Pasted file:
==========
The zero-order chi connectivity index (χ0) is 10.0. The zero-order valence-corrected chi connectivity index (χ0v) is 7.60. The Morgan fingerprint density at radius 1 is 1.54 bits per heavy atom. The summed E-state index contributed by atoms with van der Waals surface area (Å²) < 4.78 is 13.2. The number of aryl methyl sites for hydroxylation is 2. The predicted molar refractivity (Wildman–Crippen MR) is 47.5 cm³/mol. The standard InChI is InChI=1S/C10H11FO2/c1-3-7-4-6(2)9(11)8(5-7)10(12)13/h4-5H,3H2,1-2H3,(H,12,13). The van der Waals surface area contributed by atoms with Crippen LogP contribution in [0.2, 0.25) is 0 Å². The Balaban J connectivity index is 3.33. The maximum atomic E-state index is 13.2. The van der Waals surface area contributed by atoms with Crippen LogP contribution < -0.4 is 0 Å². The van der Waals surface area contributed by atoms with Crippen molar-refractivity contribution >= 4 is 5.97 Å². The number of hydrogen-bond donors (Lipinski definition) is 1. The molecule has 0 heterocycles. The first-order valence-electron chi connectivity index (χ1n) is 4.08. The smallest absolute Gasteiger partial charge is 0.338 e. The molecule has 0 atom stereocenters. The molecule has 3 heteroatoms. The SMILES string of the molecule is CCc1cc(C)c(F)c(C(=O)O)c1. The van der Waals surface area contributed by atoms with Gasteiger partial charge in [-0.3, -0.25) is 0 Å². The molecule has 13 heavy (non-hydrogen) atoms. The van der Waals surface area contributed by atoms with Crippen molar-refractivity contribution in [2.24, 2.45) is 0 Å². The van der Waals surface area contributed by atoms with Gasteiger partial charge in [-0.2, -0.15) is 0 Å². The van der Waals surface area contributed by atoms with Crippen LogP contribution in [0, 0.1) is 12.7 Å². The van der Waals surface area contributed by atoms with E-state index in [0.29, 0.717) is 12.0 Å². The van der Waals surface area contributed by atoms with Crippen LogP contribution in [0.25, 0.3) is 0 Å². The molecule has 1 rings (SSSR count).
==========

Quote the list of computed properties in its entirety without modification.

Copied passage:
The zero-order chi connectivity index (χ0) is 10.0. The zero-order valence-corrected chi connectivity index (χ0v) is 7.60. The Morgan fingerprint density at radius 1 is 1.54 bits per heavy atom. The summed E-state index contributed by atoms with van der Waals surface area (Å²) < 4.78 is 13.2. The number of aryl methyl sites for hydroxylation is 2. The predicted molar refractivity (Wildman–Crippen MR) is 47.5 cm³/mol. The standard InChI is InChI=1S/C10H11FO2/c1-3-7-4-6(2)9(11)8(5-7)10(12)13/h4-5H,3H2,1-2H3,(H,12,13). The van der Waals surface area contributed by atoms with Crippen LogP contribution in [0.2, 0.25) is 0 Å². The Balaban J connectivity index is 3.33. The maximum atomic E-state index is 13.2. The van der Waals surface area contributed by atoms with Crippen LogP contribution < -0.4 is 0 Å². The van der Waals surface area contributed by atoms with Crippen molar-refractivity contribution >= 4 is 5.97 Å². The number of hydrogen-bond donors (Lipinski definition) is 1. The molecule has 0 heterocycles. The first-order valence-electron chi connectivity index (χ1n) is 4.08. The smallest absolute Gasteiger partial charge is 0.338 e. The molecule has 0 atom stereocenters. The molecule has 3 heteroatoms. The SMILES string of the molecule is CCc1cc(C)c(F)c(C(=O)O)c1. The van der Waals surface area contributed by atoms with Gasteiger partial charge in [-0.3, -0.25) is 0 Å². The molecule has 13 heavy (non-hydrogen) atoms. The van der Waals surface area contributed by atoms with Crippen molar-refractivity contribution in [2.24, 2.45) is 0 Å². The van der Waals surface area contributed by atoms with Gasteiger partial charge in [-0.2, -0.15) is 0 Å². The van der Waals surface area contributed by atoms with Crippen LogP contribution in [0, 0.1) is 12.7 Å². The van der Waals surface area contributed by atoms with E-state index in [0.29, 0.717) is 12.0 Å². The van der Waals surface area contributed by atoms with Crippen LogP contribution in [0.25, 0.3) is 0 Å². The molecule has 1 rings (SSSR count).